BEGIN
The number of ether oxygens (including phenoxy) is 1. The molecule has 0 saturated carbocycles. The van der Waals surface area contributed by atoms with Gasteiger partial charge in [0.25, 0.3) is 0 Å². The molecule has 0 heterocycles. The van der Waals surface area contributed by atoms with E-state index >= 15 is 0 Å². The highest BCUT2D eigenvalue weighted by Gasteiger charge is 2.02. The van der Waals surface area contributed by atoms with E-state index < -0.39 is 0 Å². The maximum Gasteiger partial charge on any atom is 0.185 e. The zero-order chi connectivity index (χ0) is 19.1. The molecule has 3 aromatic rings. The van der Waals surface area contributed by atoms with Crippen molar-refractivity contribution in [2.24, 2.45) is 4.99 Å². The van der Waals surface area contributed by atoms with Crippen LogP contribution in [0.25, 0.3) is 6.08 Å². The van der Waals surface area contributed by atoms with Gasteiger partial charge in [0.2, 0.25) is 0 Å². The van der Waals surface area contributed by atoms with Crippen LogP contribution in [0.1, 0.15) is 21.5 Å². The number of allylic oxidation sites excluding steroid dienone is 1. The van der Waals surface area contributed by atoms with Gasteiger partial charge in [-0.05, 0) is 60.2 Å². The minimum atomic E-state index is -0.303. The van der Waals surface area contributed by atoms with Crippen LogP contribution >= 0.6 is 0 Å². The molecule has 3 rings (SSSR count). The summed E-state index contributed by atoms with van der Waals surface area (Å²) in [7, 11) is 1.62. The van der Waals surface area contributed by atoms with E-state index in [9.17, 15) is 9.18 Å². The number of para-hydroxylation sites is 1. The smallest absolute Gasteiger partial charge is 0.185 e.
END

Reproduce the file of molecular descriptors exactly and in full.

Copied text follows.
The number of ether oxygens (including phenoxy) is 1. The molecule has 0 saturated carbocycles. The van der Waals surface area contributed by atoms with Gasteiger partial charge in [0.25, 0.3) is 0 Å². The molecule has 0 heterocycles. The van der Waals surface area contributed by atoms with E-state index >= 15 is 0 Å². The highest BCUT2D eigenvalue weighted by Gasteiger charge is 2.02. The van der Waals surface area contributed by atoms with E-state index < -0.39 is 0 Å². The maximum Gasteiger partial charge on any atom is 0.185 e. The zero-order chi connectivity index (χ0) is 19.1. The molecule has 3 aromatic rings. The van der Waals surface area contributed by atoms with Crippen molar-refractivity contribution in [2.24, 2.45) is 4.99 Å². The van der Waals surface area contributed by atoms with Crippen LogP contribution in [0.25, 0.3) is 6.08 Å². The van der Waals surface area contributed by atoms with Gasteiger partial charge in [0.2, 0.25) is 0 Å². The van der Waals surface area contributed by atoms with Crippen LogP contribution in [0.1, 0.15) is 21.5 Å². The number of allylic oxidation sites excluding steroid dienone is 1. The van der Waals surface area contributed by atoms with Gasteiger partial charge in [-0.05, 0) is 60.2 Å². The minimum atomic E-state index is -0.303. The van der Waals surface area contributed by atoms with Crippen LogP contribution >= 0.6 is 0 Å². The molecule has 3 rings (SSSR count). The summed E-state index contributed by atoms with van der Waals surface area (Å²) in [7, 11) is 1.62. The van der Waals surface area contributed by atoms with E-state index in [9.17, 15) is 9.18 Å². The number of para-hydroxylation sites is 1. The smallest absolute Gasteiger partial charge is 0.185 e.